Catherine Hiles
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Afghan Girls Build Ventilator Prototype from Used Car Parts

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COVID-19 ventilators
An employee undergoes training to build Ventec ventilators at GM’s Kokomo plant
Photo: AJ Mast for General Motors

The COVID-19 pandemic is causing people to be more resourceful than usual. We have automakers like GM and Ford building ventilators and making personal protective equipment. We have professional and amateur seamstresses making masks and gowns. And in Afghanistan, a group of young girls are using their skills and available materials to try and build a ventilator.

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COVID-19 in Afghanistan

Afghanistan is battling COVID-19 much like the rest of the world, and with only a small number of ventilators to help treat those with severe symptoms. According to ABC News, the country has just 400 ventilators in its stockpile and a population of over 36.6 million. Without widespread testing, it’s hard to gauge how many Afghans have been infected, but given the virus’ ease of transmission it’s safe to assume those 400 ventilators will not be enough to help those who need them.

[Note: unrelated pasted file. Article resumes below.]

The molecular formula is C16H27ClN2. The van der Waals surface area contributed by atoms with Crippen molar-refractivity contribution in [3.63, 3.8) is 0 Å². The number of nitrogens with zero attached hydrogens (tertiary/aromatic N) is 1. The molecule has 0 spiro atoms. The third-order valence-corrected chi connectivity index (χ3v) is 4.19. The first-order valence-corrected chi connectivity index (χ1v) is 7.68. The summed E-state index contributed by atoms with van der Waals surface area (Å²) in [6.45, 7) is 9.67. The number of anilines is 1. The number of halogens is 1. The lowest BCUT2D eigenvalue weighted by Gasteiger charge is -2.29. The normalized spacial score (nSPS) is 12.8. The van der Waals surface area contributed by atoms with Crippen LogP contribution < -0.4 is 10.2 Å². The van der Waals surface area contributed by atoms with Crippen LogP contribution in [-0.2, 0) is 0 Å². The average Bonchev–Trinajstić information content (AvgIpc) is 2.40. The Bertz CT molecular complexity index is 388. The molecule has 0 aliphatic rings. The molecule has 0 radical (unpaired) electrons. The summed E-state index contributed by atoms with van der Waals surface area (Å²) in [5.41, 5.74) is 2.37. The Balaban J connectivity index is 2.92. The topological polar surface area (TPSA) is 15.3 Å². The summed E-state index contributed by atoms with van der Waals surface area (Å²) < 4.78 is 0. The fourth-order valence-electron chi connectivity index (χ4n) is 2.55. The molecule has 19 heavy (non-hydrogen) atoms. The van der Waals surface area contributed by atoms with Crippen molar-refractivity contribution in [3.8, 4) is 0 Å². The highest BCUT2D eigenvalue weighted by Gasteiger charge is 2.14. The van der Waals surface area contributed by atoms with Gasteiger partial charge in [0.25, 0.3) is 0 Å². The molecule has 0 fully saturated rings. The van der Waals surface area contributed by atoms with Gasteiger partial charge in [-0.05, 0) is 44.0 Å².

Five teenage girls, including 17-year-old Somaya Farooqi, are spending their days at a workshop in the city of Herat experimenting with different ventilator prototypes. These prototypes use car parts like windshields, batteries, and oxygen pumps to build the ventilator frame. The girls are getting help from local mechanics to put the parts together to create their designs. In total, the team is testing two different prototypes. Once complete, the prototypes will head to Afghanistan’s Health Ministry for testing.

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Starting young

Farooqi’s four teammates range in age from 14-17. While they have no idea whether their designs will be successful, they believe that if their prototype can save one person it will have been worth their time to make it. Farooqi has been interested in technology for a while and competed in the World Robot Olympiad when she was just 14.

The team is supported by Roya Mahboob, a tech entrepreneur who supports empowering girls in Afghanistan. The team hopes to have a completed prototype by June at the latest.